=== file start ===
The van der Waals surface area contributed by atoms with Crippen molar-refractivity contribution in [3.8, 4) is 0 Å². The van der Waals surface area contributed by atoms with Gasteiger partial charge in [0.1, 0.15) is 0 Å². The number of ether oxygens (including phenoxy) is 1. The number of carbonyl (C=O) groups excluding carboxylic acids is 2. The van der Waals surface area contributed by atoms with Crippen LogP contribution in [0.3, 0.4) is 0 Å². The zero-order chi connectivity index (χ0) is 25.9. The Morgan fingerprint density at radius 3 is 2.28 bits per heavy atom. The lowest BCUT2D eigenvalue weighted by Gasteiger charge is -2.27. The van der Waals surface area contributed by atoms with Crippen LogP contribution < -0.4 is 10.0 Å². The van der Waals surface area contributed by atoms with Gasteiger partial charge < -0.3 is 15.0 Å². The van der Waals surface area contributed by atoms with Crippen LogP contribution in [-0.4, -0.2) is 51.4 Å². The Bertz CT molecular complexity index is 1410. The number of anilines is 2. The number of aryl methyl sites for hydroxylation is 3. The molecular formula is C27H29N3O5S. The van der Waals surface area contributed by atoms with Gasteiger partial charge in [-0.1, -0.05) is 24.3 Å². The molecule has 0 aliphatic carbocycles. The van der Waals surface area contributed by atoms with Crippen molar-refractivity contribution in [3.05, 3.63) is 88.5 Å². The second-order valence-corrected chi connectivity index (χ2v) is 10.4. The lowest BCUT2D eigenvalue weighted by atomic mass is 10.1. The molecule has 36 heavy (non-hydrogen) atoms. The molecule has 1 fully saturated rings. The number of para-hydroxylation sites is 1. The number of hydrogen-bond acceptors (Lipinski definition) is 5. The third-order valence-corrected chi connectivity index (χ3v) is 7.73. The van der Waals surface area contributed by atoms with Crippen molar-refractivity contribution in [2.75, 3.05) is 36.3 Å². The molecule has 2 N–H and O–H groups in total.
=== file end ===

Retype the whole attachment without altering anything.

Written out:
The van der Waals surface area contributed by atoms with Crippen molar-refractivity contribution in [3.8, 4) is 0 Å². The van der Waals surface area contributed by atoms with Gasteiger partial charge in [0.1, 0.15) is 0 Å². The number of ether oxygens (including phenoxy) is 1. The number of carbonyl (C=O) groups excluding carboxylic acids is 2. The van der Waals surface area contributed by atoms with Crippen LogP contribution in [0.3, 0.4) is 0 Å². The zero-order chi connectivity index (χ0) is 25.9. The Morgan fingerprint density at radius 3 is 2.28 bits per heavy atom. The lowest BCUT2D eigenvalue weighted by Gasteiger charge is -2.27. The van der Waals surface area contributed by atoms with Crippen LogP contribution < -0.4 is 10.0 Å². The van der Waals surface area contributed by atoms with Gasteiger partial charge < -0.3 is 15.0 Å². The van der Waals surface area contributed by atoms with Crippen LogP contribution in [-0.4, -0.2) is 51.4 Å². The Bertz CT molecular complexity index is 1410. The number of anilines is 2. The number of aryl methyl sites for hydroxylation is 3. The molecular formula is C27H29N3O5S. The van der Waals surface area contributed by atoms with Gasteiger partial charge in [-0.1, -0.05) is 24.3 Å². The molecule has 0 aliphatic carbocycles. The van der Waals surface area contributed by atoms with Crippen molar-refractivity contribution in [3.05, 3.63) is 88.5 Å². The second-order valence-corrected chi connectivity index (χ2v) is 10.4. The lowest BCUT2D eigenvalue weighted by atomic mass is 10.1. The molecule has 36 heavy (non-hydrogen) atoms. The molecule has 1 fully saturated rings. The number of para-hydroxylation sites is 1. The number of hydrogen-bond acceptors (Lipinski definition) is 5. The third-order valence-corrected chi connectivity index (χ3v) is 7.73. The van der Waals surface area contributed by atoms with Crippen molar-refractivity contribution in [2.75, 3.05) is 36.3 Å². The molecule has 2 N–H and O–H groups in total.